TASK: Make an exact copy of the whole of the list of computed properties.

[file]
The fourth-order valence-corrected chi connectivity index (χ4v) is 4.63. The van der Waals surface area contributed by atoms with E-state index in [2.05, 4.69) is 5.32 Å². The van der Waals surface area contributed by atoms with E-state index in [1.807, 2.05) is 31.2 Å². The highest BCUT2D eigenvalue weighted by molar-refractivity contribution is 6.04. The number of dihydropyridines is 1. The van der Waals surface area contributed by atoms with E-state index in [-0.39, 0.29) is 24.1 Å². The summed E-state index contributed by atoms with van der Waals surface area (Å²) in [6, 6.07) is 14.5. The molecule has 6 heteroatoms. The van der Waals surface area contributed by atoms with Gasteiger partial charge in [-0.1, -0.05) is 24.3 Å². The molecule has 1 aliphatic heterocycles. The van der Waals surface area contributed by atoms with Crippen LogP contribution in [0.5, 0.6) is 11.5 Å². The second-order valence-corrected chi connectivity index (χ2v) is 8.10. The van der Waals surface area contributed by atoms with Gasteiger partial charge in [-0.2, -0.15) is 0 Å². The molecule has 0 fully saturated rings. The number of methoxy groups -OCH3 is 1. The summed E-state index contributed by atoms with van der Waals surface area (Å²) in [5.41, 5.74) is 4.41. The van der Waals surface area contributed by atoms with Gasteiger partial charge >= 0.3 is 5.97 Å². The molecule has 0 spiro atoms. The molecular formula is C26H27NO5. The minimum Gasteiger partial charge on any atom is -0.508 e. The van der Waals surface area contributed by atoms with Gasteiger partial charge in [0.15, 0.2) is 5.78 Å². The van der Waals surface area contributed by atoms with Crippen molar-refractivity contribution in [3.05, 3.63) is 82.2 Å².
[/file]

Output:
The fourth-order valence-corrected chi connectivity index (χ4v) is 4.63. The van der Waals surface area contributed by atoms with E-state index in [2.05, 4.69) is 5.32 Å². The van der Waals surface area contributed by atoms with E-state index in [1.807, 2.05) is 31.2 Å². The highest BCUT2D eigenvalue weighted by molar-refractivity contribution is 6.04. The number of dihydropyridines is 1. The van der Waals surface area contributed by atoms with E-state index in [-0.39, 0.29) is 24.1 Å². The summed E-state index contributed by atoms with van der Waals surface area (Å²) in [6, 6.07) is 14.5. The molecule has 6 heteroatoms. The van der Waals surface area contributed by atoms with Gasteiger partial charge in [-0.1, -0.05) is 24.3 Å². The molecule has 1 aliphatic heterocycles. The van der Waals surface area contributed by atoms with Crippen LogP contribution in [0.5, 0.6) is 11.5 Å². The second-order valence-corrected chi connectivity index (χ2v) is 8.10. The van der Waals surface area contributed by atoms with Gasteiger partial charge in [-0.2, -0.15) is 0 Å². The molecule has 0 fully saturated rings. The number of methoxy groups -OCH3 is 1. The summed E-state index contributed by atoms with van der Waals surface area (Å²) in [5.41, 5.74) is 4.41. The van der Waals surface area contributed by atoms with Gasteiger partial charge >= 0.3 is 5.97 Å². The molecule has 0 spiro atoms. The molecular formula is C26H27NO5. The minimum Gasteiger partial charge on any atom is -0.508 e. The van der Waals surface area contributed by atoms with Gasteiger partial charge in [0.15, 0.2) is 5.78 Å². The van der Waals surface area contributed by atoms with Crippen molar-refractivity contribution in [3.05, 3.63) is 82.2 Å².